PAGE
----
Alex Hales: I can be marathon man as well as a sprinter

Richard Edwards talks to opener Alex Hales about his determination to play for England in all three formats of the game

Alex Hales appeared understandably keen to make up for lost time when he walked out to the crease for the first time this season on Sunday morning. The way he started his breezy first innings against Yorkshire in the Trent Bridge chill hinted at something more substantial than the 36 from 53 balls he eventually scored.

His critics will suggest that that’s merely par for the course for one of the country’s most destructive one-day batsman. His supporters, meanwhile, will claim that his aggressive approach is exactly what England need alongside Alastair Cook at the top of the order.

He’s a man who divides opinions but what’s clear is that Hales – who flattered to deceive as Cook’s opening partner on England’s tour of South Africa, scoring 136 runs at just 17 – faces a nervous few weeks before the first Test squad of the summer is announced.

A certain selection in one-day and Twenty20 cricket – and despite sitting out Nottinghamshire’s first two Championship matches of the season – this summer could provide Hales with a golden opportunity to seize his place across all three formats.

It’s one he’s determined to grab with both hands.

“On a personal level my aim is to get to the end of the season with all three spots nailed down as mine,” he says. “If that doesn’t happen I would like to look back and know I gave it everything to make it happen.

“I’m confident that if I work hard and do all the right things in practice then I can take that into the games.My biggest aim is to nail down that Test spot.”

Such are the demands of the modern player that a change of mindset as well as technique is required to ensure that form in the longer formats is transferred to the 50 and 20 over game and vice versa.

Hales admits that this is something he has perhaps struggled with in the past but hopes his experience in South Africa was a crucial step in addressing that aspect of his game.

“Probably the thing I’ve found toughest in the past 12 months is staying on top of all three formats,” says Hales. “Three or four years ago when Twenty20 cricket was going really well I struggled in four-day cricket. I made a really conscious effort to improve my four-day game and that probably led to a slight drop in my T20 standards.

“Managing all three is something I’ve got better at in the past three years but if you look around the world there aren’t too many people who open in all three formats. You’ve got David Warner who does it at a world class level but there aren’t too many others.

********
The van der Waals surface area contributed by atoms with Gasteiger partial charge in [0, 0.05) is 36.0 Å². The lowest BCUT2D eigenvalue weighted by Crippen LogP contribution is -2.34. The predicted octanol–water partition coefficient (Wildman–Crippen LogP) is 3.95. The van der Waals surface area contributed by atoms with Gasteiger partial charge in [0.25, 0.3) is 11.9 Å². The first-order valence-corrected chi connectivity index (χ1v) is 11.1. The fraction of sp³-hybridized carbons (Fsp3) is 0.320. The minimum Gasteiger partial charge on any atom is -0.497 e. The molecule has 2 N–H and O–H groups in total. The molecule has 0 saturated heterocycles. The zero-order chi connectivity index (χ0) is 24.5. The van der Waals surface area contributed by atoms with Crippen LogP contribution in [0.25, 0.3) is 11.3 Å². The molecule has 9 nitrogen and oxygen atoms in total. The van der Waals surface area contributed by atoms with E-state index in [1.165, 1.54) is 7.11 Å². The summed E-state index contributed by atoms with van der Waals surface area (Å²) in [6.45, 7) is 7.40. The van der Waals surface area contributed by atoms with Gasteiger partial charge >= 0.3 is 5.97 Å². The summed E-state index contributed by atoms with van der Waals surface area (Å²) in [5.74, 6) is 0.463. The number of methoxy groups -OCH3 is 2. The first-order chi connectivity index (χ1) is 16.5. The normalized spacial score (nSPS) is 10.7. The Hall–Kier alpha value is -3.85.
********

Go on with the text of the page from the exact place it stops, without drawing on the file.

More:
“It’s a really tough thing to do but it’s a challenge I’m really looking forward to. In Test cricket it’s up to me just to be even more on my game at the start of my innings. I probably need even more concentration and even more application in the first session of a game.”

If Hales is handed the opportunity to add to those four caps from South Africa, he’ll be part of one of the most exciting England line-ups in recent history – providing a powerful foil for the more circumspect Cook before additional fireworks are delivered by the likes of Joe Root, Ben Stokes and Jonny Bairstow.

With the whole-hearted backing of Trevor Bayliss, who has transformed the team’s approach across all forms of the game since taking over last summer, the fear which cloaked so much of England’s batting in recent seasons has vanished.

Nowhere was this better demonstrated than at Cape Town in the New Year. With Hales contributing a well-crafted 60 at the top of the innings – runs scored off a relatively sedate 140 balls – Stokes and Bairstow came together with the scoreboard reading 223-5 after 67 overs.

By the time Stokes had been dismissed for 258 just 57 overs later, that scoreboard was almost worn out.

“It’s not dull in all three formats, is it!” says Hales. “We’ve come a long way since the 50 over World Cup last year.

“There are guys there who haven’t reached their peak in their career yet either. There were so many players in that T20 World Cup who have so much more to offer English cricket in the future. I think the next five to ten years are going to be very, very exciting for all of us.”

One player who will, of course, be absent from this exciting new era is James Taylor, who was forced to retire with a heart condition last month. That news came as a devastating blow to the whole of English cricket, but at Trent Bridge, Taylor’s shock announcement was felt even more keenly.

“It was a huge shock to us,” says Hales. “I didn’t believe it, but at the same time he’s blessed with his life.

“Health is wealth at the end of the day. It was obviously a big gutting loss for England and Nottinghamshire and I can honestly say he’s probably the hardest working player across all three forms that I’ve ever played with.

“I’ve been to see him a few times and he’s in pretty good spirits and is coping with it really well. It just shows that cricket is just a game and there’s more to life.”

For a man who came to the game late keeping a sense of perspective has never been an issue for the 27-year-old Hales. Keeping his head after getting a start across all four Tests in South Africa proved rather more of an issue.

The one-day series against South Africa did, though, show just how far Hales has come. Scores of 57, 99, 65, 50 and 112 displayed a remarkable level of consistency. His century in Cape Town, while wickets were tumbling around him, showed the kind of maturity that England will demand more of should he retain his Test slot.

An extended break after the Twenty20 World Cup has already left him playing catch-up. It’s now up to Hales to show he’s up for cricket’s marathon as well as its sprint.

This piece originally featured in The Cricket Paper, Friday May 6 2016

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